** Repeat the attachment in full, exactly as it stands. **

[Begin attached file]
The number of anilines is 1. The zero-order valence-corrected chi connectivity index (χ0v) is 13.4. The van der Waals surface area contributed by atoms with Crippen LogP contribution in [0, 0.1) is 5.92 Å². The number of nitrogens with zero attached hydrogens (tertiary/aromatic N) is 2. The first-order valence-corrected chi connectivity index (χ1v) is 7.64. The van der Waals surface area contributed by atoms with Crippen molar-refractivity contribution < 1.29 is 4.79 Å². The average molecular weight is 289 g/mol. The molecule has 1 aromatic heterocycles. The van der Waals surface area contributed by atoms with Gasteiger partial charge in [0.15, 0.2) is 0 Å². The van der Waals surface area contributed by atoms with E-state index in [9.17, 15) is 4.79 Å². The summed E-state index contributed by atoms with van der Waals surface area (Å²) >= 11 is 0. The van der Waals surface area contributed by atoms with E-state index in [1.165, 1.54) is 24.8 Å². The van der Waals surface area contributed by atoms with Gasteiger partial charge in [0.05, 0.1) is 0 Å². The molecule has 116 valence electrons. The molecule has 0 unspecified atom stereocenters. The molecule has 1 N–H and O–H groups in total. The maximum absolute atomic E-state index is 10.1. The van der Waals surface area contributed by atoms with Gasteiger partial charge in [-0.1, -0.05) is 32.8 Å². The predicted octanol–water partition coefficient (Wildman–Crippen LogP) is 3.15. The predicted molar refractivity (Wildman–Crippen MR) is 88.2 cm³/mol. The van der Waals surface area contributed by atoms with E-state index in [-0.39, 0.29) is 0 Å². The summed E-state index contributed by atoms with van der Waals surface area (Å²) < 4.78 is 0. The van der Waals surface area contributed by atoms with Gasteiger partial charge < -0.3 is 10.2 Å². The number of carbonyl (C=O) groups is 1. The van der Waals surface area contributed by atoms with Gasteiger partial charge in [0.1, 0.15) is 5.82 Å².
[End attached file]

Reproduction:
The number of anilines is 1. The zero-order valence-corrected chi connectivity index (χ0v) is 13.4. The van der Waals surface area contributed by atoms with Crippen LogP contribution in [0, 0.1) is 5.92 Å². The number of nitrogens with zero attached hydrogens (tertiary/aromatic N) is 2. The first-order valence-corrected chi connectivity index (χ1v) is 7.64. The van der Waals surface area contributed by atoms with Crippen molar-refractivity contribution < 1.29 is 4.79 Å². The average molecular weight is 289 g/mol. The molecule has 1 aromatic heterocycles. The van der Waals surface area contributed by atoms with Gasteiger partial charge in [0.15, 0.2) is 0 Å². The van der Waals surface area contributed by atoms with E-state index in [9.17, 15) is 4.79 Å². The summed E-state index contributed by atoms with van der Waals surface area (Å²) >= 11 is 0. The van der Waals surface area contributed by atoms with E-state index in [1.165, 1.54) is 24.8 Å². The van der Waals surface area contributed by atoms with Gasteiger partial charge in [0.05, 0.1) is 0 Å². The molecule has 116 valence electrons. The molecule has 0 unspecified atom stereocenters. The molecule has 1 N–H and O–H groups in total. The maximum absolute atomic E-state index is 10.1. The van der Waals surface area contributed by atoms with Gasteiger partial charge in [-0.1, -0.05) is 32.8 Å². The predicted octanol–water partition coefficient (Wildman–Crippen LogP) is 3.15. The predicted molar refractivity (Wildman–Crippen MR) is 88.2 cm³/mol. The van der Waals surface area contributed by atoms with E-state index in [-0.39, 0.29) is 0 Å². The summed E-state index contributed by atoms with van der Waals surface area (Å²) < 4.78 is 0. The van der Waals surface area contributed by atoms with Gasteiger partial charge < -0.3 is 10.2 Å². The number of carbonyl (C=O) groups is 1. The van der Waals surface area contributed by atoms with Gasteiger partial charge in [0.1, 0.15) is 5.82 Å².